But, as some of you might suspect, you can’t use diagonals to cut corners. Basically, you draw two lines from either side of your space, and if either goes through a bit of blocking terrain, best change your tactic and go around. You can see a couple of examples in Figure 1.
Taking a look at Figure 1, you’ll see that Actor A’s prohibition if reasonably straight forward. She’s trying to cut through a corner of blocking terrain, and that’s a no go. But there is something a little more subtle going on with the actors B and C, that needs explaining. You’ll notice the area around actor C is grayed. This is a shorthand for the idea that it is sometimes blocking. So when does a creature’s space function as blocking terrain?
For example, let’s assume that B is a human, and so is C, and they are enemies. Since they are the same size, C acts as blocking terrain for B. Actor B would have to go around. Now, if they were allies, we ignore such prohibitions. Allies don’t treat each other as blocking terrain, moving diagonally around them is absolutely fine, and you can even move through your allies (as long as you don’t end that movement in the same space as an ally).
But let’s assume something different. Let’s look at Figure 2, which is an alternative version of the positioning of actors B and C. In Figure 2, actor A is a Small creature (let’s say a halfling), while actor C is a Large creature (let’s say a troll). Because the halfling is two sizes smaller than the troll, the troll’s sometimes blocking space is not blocking at all in this instance. The halfling is free to move diagonally to its second space, and can even move through the troll’s space, though it is Risky. But keep in mind, the converse is true.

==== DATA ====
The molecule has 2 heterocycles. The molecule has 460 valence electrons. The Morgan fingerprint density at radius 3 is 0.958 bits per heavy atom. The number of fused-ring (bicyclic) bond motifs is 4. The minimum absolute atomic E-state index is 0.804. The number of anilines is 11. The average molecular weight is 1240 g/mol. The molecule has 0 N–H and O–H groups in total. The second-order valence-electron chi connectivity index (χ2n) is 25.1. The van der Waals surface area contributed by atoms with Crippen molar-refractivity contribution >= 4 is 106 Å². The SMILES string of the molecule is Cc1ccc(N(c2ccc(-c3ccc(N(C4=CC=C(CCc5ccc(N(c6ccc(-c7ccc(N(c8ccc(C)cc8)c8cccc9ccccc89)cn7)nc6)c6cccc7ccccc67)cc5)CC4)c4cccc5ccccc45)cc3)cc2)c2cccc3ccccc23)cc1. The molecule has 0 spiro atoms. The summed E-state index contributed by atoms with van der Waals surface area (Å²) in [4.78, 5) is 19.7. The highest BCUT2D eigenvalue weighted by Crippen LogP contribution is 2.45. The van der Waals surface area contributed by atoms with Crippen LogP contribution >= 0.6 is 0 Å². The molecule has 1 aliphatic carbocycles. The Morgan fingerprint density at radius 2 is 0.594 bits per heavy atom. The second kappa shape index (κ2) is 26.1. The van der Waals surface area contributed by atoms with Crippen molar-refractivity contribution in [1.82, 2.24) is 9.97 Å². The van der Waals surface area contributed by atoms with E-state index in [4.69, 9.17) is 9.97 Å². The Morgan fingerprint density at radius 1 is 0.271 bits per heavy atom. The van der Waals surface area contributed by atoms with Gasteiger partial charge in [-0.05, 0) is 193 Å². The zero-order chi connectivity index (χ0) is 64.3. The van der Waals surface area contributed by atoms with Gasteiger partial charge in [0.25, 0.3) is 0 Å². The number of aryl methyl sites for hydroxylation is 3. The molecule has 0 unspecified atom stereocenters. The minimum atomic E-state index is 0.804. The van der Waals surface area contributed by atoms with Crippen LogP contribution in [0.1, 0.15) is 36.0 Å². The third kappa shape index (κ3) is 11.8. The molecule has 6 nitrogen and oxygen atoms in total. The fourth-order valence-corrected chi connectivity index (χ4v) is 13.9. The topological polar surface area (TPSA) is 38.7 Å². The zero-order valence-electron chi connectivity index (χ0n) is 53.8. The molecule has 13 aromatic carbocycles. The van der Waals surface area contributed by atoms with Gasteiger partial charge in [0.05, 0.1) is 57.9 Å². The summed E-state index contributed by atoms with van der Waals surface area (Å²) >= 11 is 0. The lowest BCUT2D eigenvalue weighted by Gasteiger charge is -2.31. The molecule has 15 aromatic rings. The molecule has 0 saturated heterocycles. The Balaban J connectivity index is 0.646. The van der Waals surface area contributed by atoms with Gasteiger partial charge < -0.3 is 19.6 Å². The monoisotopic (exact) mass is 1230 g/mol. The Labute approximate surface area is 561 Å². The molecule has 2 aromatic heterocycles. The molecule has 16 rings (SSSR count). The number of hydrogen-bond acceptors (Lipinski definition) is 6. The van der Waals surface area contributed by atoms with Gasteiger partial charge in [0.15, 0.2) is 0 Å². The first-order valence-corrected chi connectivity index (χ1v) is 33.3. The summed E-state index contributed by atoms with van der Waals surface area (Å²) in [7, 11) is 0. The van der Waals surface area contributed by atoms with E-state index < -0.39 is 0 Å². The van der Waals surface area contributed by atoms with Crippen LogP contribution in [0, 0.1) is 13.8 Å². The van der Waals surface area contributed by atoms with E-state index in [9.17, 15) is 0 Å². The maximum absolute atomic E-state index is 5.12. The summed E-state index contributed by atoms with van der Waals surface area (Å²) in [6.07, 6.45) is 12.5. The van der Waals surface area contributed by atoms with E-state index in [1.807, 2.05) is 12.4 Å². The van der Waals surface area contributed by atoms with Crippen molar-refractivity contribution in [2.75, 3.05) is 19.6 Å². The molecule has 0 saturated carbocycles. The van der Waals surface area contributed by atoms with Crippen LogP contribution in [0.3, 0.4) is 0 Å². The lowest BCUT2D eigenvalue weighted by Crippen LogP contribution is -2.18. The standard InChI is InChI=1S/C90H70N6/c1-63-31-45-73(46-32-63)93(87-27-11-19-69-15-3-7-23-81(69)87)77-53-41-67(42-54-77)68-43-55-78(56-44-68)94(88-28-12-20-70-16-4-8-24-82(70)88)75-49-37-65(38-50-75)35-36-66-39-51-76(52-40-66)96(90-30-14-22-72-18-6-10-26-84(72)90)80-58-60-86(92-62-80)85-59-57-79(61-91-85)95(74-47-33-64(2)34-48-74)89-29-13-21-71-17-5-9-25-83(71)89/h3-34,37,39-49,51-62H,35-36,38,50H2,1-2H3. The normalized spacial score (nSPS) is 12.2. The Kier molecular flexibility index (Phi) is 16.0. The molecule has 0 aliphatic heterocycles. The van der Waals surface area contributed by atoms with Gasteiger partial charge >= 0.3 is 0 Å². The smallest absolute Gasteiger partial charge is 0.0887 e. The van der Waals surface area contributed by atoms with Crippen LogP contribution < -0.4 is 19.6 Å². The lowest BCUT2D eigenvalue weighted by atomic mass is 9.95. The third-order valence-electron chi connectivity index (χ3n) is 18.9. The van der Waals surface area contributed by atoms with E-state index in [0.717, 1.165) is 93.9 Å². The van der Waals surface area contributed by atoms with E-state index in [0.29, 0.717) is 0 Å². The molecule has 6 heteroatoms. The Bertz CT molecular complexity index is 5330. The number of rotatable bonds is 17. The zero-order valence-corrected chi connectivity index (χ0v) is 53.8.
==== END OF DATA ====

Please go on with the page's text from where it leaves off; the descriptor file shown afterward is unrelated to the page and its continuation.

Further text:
Of course, these are the baseline rules. Exceptions can always occur. The Noticed Stalwart Talent grants a halfling a talent bonus to Armor and Endurance Defense against Large or larger creatures and Large creatures treat their space as blocking terrain. On the flip side, the Tricky Giant Slayer talent grants dwarves the ability to move through a giant’s space as if they were a small creature, along with counting as two creatures when determining whether a giant is Vulnerable to that dwarf.
But we will get into the Vulnerable state, placement, and the fun of Dirty Fighting and similar talents in the third Tactics installment. See you next week.
If you want a little taste of what’s to come next week, you can find the Dirty Fighting talent and Vulnerable State talent on the Patreon site. It was a sneak peek just a couple of weeks ago and open to all viewers now. This week, the Shield Master sneak peek is open to all viewers, and this week’s Friday Sneak Peek is the full text for the Noticed Halfling Stalwart and the Tricky Giant Slayer talents.